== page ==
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Ukraine started talking about the Estonian filmmaker Marianna Kaat after last year’s scandal at the Docudays UA festival: her film Pit No 8 about child labor at an illegal Donbas pits was excluded from the competition program DOCU/RIGHT at the request of Olena Fetisova, the Ukrainian film producer of the film, allegedly because the story was staged. This year, Marianna Kaat is taking part in our festival as a jury member, and will hold a workshop on fundraising for Eastern European documentary makers.
Marianna, you not only direct films, but also produce them, correct? What are you working on now?
This year, I am starting production on a new documentary about Estonian dissidents of the 1970 and 80s. By the way, one of the characters, unfortunately already deceased, is a Ukrainian dissident, Artem Yushkevych, who lived in Tallinn at that time.
Please tell us about fundraising mechanisms for films in Europe, including co-productions.
Two options are available here. The first one is to get help from the big European fund ‘Media’, where you can submit applications for development and production. But they have very strict requirements: for example, your project has to have potential for distribution in Europe, and this has to be confirmed by letters from potential distributors, such as TV channels. Besides, you have to have support from your own country which will sponsor part of the project. Even if the fund approves your application, it will still only cover part of your budget.
Participation in competition for a ‘Media’ grant is not only open to European Union countries, but the applicant country must be a participant in the International Media Program. When a country becomes a member of this program, it pays an annual fee: only then can production companies from this country compete for financing. On one hand, this is a rather bureaucratic system that doesn’t allow much flexibility – you receive an answer six months after submitting the application. In the case of documentary films, which usually cannot wait, this is not very suitable. However, if you succeed, financial support from the fund is really essential.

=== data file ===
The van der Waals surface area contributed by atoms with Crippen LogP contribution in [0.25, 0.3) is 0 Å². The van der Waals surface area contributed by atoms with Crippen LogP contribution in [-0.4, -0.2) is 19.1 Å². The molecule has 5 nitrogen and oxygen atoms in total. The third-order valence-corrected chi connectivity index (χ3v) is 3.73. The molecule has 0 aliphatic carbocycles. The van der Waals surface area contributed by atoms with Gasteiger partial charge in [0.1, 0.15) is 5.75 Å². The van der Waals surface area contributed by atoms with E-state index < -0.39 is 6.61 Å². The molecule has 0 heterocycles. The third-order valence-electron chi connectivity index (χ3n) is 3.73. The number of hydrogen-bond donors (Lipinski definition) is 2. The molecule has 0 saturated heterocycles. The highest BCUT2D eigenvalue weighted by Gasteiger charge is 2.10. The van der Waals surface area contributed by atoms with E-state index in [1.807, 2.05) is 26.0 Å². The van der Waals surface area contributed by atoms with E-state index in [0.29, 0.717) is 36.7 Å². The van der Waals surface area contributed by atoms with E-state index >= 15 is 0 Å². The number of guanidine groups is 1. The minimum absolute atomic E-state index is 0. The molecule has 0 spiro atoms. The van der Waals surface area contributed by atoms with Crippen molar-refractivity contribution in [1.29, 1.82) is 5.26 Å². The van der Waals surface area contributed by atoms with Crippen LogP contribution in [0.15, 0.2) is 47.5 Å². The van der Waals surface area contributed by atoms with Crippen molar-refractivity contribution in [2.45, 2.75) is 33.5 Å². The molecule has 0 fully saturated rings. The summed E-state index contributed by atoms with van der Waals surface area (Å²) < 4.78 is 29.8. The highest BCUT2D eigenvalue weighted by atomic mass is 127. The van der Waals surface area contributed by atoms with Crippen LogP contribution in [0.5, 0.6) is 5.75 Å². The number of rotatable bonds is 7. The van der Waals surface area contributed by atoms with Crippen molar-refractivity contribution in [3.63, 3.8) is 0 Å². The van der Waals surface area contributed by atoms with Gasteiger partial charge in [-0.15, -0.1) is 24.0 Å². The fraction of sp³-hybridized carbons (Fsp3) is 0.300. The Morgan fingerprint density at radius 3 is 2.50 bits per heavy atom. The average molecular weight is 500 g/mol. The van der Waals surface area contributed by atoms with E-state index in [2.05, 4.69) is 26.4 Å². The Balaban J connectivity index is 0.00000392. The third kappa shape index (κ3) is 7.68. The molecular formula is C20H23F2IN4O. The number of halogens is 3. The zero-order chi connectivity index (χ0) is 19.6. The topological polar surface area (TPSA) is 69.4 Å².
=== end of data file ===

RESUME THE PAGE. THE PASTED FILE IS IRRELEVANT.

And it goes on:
The other way is co-production. You find a producer who is interested in your project in another country (or he finds you), then he finds money for your film. After the film is released, the rights to it are distributed according to investment distribution.
You’ve had co-production experience with Ukraine (while working on the film Pit No 8); what problems did you face?
The thing is that you differ from Europe, as officially you have only one source of state financing – Derzhkino (the State Film Agency) at the Ministry of Culture. If a producer fails to agree with the officials, he has nowhere else to go to. In addition to that, if the system is not transparent, so things become very complicated.